Sir Jervis had necessarily been obliged to engage another secretary in Emily's absence. But he was still in want of a person to serve his literary interests in London. He had reason to believe that discoveries made by modern travelers in Central America had been reported from time to time by the English press; and he wished copies to be taken of any notices of this sort which might be found, on referring to the files of newspapers kept in the reading-room of the British Museum. If Emily considered herself capable of contributing in this way to the completeness of his great work on "the ruined cities," she had only to apply to his bookseller in London, who would pay her the customary remuneration and give her every assistance of which she might stand in need. The bookseller's name and address followed (with nothing legible but the two words "Bond Street"), and there was an end of Sir Jervis's proposal.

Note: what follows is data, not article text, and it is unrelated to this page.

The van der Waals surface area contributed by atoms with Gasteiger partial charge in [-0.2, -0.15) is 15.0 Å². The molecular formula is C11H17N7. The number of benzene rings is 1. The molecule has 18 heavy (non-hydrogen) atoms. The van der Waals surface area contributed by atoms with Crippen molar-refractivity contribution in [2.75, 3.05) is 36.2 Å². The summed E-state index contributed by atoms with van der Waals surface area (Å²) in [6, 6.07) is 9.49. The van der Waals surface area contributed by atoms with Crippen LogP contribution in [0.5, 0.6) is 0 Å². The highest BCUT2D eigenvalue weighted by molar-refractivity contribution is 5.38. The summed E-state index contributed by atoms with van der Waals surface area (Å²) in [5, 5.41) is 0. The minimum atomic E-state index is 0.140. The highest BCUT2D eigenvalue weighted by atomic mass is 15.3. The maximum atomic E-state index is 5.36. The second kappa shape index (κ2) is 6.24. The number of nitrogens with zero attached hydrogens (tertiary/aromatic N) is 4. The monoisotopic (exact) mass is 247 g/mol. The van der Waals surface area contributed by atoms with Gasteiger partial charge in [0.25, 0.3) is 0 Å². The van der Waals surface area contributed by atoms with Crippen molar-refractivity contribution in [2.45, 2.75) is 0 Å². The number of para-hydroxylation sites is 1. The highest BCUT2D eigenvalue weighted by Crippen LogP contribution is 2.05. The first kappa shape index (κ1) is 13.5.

Emily laid it aside, deferring her answer until she had read Cecilia's letter.
"I am making a little excursion from the Engadine, my dearest of all dear friends. Two charming fellow-travelers take care of me; and we may perhaps get as far as the Lake of Como.
"My sister (already much improved in health) remains at St. Moritz with the old governess. The moment I know what exact course we are going to take, I shall write to Julia to forward any letters which arrive in my absence. My life, in this earthly paradise, will be only complete when I hear from my darling Emily.
"In the meantime, we are staying for the night at some interesting place, the name of which I have unaccountably forgotten; and here I am in my room, writing to you at last--dying to know if Sir Jervis has yet thrown himself at your feet, and offered to make you Lady Redwood with magnificent settlements.
"But you are waiting to hear who my new friends are. My dear, one of them is, next to yourself, the most delightful creature in existence. Society knows her as Lady Janeaway. I love her already, by her Christian name; she is my friend Doris. And she reciprocates my sentiments.
"You will now understand that union of sympathies made us acquainted with each other.
"If there is anything in me to be proud of, I think it must be my admirable appetite. And, if I have a passion, the name of it is Pastry. Here again, Lady Doris reciprocates my sentiments. We sit next to each other at the _table d'hote_.